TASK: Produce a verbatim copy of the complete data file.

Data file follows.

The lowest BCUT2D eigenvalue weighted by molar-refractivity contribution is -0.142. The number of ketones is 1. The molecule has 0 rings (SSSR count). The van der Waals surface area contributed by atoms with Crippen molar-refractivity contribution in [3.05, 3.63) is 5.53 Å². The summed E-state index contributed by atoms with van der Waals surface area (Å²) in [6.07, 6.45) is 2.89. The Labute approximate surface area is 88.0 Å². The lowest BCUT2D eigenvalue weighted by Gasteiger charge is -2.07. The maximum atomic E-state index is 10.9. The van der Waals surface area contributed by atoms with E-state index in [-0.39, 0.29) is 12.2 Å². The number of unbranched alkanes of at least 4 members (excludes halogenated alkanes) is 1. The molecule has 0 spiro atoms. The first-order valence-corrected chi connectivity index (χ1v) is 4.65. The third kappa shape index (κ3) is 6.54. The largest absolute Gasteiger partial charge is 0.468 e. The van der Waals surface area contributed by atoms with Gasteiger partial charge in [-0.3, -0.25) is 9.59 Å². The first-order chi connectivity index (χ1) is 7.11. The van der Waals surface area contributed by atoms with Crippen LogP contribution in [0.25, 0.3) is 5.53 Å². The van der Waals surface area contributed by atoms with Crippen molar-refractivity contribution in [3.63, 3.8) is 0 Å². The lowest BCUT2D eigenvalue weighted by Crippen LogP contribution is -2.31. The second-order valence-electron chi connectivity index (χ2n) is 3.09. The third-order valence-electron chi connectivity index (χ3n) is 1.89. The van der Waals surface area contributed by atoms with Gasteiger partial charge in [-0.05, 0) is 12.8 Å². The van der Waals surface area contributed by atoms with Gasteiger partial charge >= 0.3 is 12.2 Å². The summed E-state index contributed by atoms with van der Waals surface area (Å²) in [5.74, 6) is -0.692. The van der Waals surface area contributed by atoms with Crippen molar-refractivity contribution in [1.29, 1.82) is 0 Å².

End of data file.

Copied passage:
The lowest BCUT2D eigenvalue weighted by molar-refractivity contribution is -0.142. The number of ketones is 1. The molecule has 0 rings (SSSR count). The van der Waals surface area contributed by atoms with Crippen molar-refractivity contribution in [3.05, 3.63) is 5.53 Å². The summed E-state index contributed by atoms with van der Waals surface area (Å²) in [6.07, 6.45) is 2.89. The Labute approximate surface area is 88.0 Å². The lowest BCUT2D eigenvalue weighted by Gasteiger charge is -2.07. The maximum atomic E-state index is 10.9. The van der Waals surface area contributed by atoms with E-state index in [-0.39, 0.29) is 12.2 Å². The number of unbranched alkanes of at least 4 members (excludes halogenated alkanes) is 1. The molecule has 0 spiro atoms. The first-order valence-corrected chi connectivity index (χ1v) is 4.65. The third kappa shape index (κ3) is 6.54. The largest absolute Gasteiger partial charge is 0.468 e. The van der Waals surface area contributed by atoms with Gasteiger partial charge in [-0.3, -0.25) is 9.59 Å². The first-order chi connectivity index (χ1) is 7.11. The van der Waals surface area contributed by atoms with Crippen LogP contribution in [0.25, 0.3) is 5.53 Å². The van der Waals surface area contributed by atoms with Crippen molar-refractivity contribution in [3.63, 3.8) is 0 Å². The lowest BCUT2D eigenvalue weighted by Crippen LogP contribution is -2.31. The second-order valence-electron chi connectivity index (χ2n) is 3.09. The third-order valence-electron chi connectivity index (χ3n) is 1.89. The van der Waals surface area contributed by atoms with Gasteiger partial charge in [-0.05, 0) is 12.8 Å². The van der Waals surface area contributed by atoms with Gasteiger partial charge >= 0.3 is 12.2 Å². The summed E-state index contributed by atoms with van der Waals surface area (Å²) in [5.74, 6) is -0.692. The van der Waals surface area contributed by atoms with Crippen molar-refractivity contribution in [1.29, 1.82) is 0 Å².